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Assisting Elly #Sticky Memories by Kaajel Patel

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Elly and Jim MacSweeney at Gay Is The Word Bookshop July 2015 Kaajel Patel

I was put in contact with Elly after hearing that she needed an assistant for a brilliant project she was doing in celebration of 50 years of Camden borough. Elly was keen to get me on board to assist which I was thrilled about, as her project sounded marvellous; she was lovely and I was fascinated by her work. After hearing about the plans for Camden Encounters I was extremely thrilled to be part of such a significant project. I was looking forward to speaking to a plethora of people I'd never met before, gathering memories, anecdotes and connections through Camden.

As well as getting to grips with this project Elly and I were also just getting to know one another so we spoke regularly. She had recently relocated to Berlin, so it was important to have weekly catch up sessions so we wouldn't lose track. In our first meeting I’d realised the microphone was broken on my laptop, this meant we had to Skype as well as phone so we could see and hear one another – We kept this odd format up for the 9 month period and it never lost it’s funny awkwardness.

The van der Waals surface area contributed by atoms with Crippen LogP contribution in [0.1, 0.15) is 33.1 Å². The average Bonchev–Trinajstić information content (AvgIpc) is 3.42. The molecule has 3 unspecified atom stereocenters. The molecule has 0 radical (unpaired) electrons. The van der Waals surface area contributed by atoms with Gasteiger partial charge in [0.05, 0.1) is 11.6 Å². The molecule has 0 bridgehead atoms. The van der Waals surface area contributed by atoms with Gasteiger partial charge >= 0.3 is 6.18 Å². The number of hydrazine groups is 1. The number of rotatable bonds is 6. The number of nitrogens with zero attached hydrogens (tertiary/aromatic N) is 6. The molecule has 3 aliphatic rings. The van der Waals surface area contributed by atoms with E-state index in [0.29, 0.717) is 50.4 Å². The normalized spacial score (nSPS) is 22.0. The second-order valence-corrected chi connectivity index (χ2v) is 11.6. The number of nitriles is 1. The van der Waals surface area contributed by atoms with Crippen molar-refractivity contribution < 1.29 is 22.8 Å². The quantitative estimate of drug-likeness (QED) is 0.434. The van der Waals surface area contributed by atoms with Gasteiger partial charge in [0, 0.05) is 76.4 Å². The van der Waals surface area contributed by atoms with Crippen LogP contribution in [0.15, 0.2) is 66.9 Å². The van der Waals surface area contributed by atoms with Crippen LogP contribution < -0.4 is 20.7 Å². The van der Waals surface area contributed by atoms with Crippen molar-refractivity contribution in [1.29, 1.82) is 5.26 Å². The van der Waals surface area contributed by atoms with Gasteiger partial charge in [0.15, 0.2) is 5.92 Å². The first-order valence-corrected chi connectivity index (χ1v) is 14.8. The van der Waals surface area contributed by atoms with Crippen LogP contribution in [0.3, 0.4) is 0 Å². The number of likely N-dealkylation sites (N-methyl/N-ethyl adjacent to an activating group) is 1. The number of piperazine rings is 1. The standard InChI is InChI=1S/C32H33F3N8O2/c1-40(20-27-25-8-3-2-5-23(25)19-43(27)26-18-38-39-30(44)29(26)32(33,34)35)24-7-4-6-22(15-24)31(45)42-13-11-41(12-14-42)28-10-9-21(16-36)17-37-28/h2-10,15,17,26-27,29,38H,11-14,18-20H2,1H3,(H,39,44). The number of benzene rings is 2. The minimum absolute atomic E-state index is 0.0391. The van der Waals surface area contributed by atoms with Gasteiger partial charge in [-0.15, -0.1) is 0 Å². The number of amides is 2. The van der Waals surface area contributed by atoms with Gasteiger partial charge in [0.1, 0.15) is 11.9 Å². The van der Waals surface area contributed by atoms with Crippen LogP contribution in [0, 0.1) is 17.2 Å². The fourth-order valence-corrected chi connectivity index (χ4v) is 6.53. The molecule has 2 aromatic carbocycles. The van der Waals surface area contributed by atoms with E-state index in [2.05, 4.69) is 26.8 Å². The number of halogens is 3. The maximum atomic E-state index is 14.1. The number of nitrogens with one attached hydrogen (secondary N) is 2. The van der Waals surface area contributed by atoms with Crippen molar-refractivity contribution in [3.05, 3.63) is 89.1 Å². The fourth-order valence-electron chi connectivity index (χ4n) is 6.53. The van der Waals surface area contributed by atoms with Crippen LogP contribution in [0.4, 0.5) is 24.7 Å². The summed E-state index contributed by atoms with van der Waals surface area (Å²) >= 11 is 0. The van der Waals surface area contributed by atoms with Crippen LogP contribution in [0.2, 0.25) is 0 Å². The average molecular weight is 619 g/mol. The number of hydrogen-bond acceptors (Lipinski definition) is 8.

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Screen Shot - My microphone had broken which meant we had to Skype and call in order to see and hear one another?! March 2015 Kaajel Patel

In the early stages, we started by researching the history of Camden; hunting for all sorts of stories or interesting events that happened to be situated within the borough. Reading through old newspapers, speaking to people, different organisations and spreading the word about Camden Encounters.

I spent some time over the summer strolling the streets of Camden speaking to small businesses, coffee shops, Chinese remedy shops, hairdressers, laundrettes and more, gathering tiny #StickyMemories. Since the project was about people, personal association and community, it felt appropriate to walk the streets and try to naturally fall into conversation with people about their day to day lives in the borough. This was always going to be an interesting task dependent on peoples reaction but on a whole it was great learning more colloquial snippets of the past through actually speaking to people.

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Photograph taken on our encounter with Garo and Mark Keshishian, collection of photos they have of shop fronts in Camden changing over the years July 2015 Kaajel Patel

Camden consists of a huge array of people from all walks of life. We spent a lot of time contacting specified community groups, as Elly was keen to paint the truest depiction of Camden as possible. We contacted organisations such as The Bengali Workers Association, Age UK Camden, Camden Chinese Community Centre, Camden Somali Cultural Centre, The Board of Deputies of British Jews, New Horizon Youth Centre and many many more.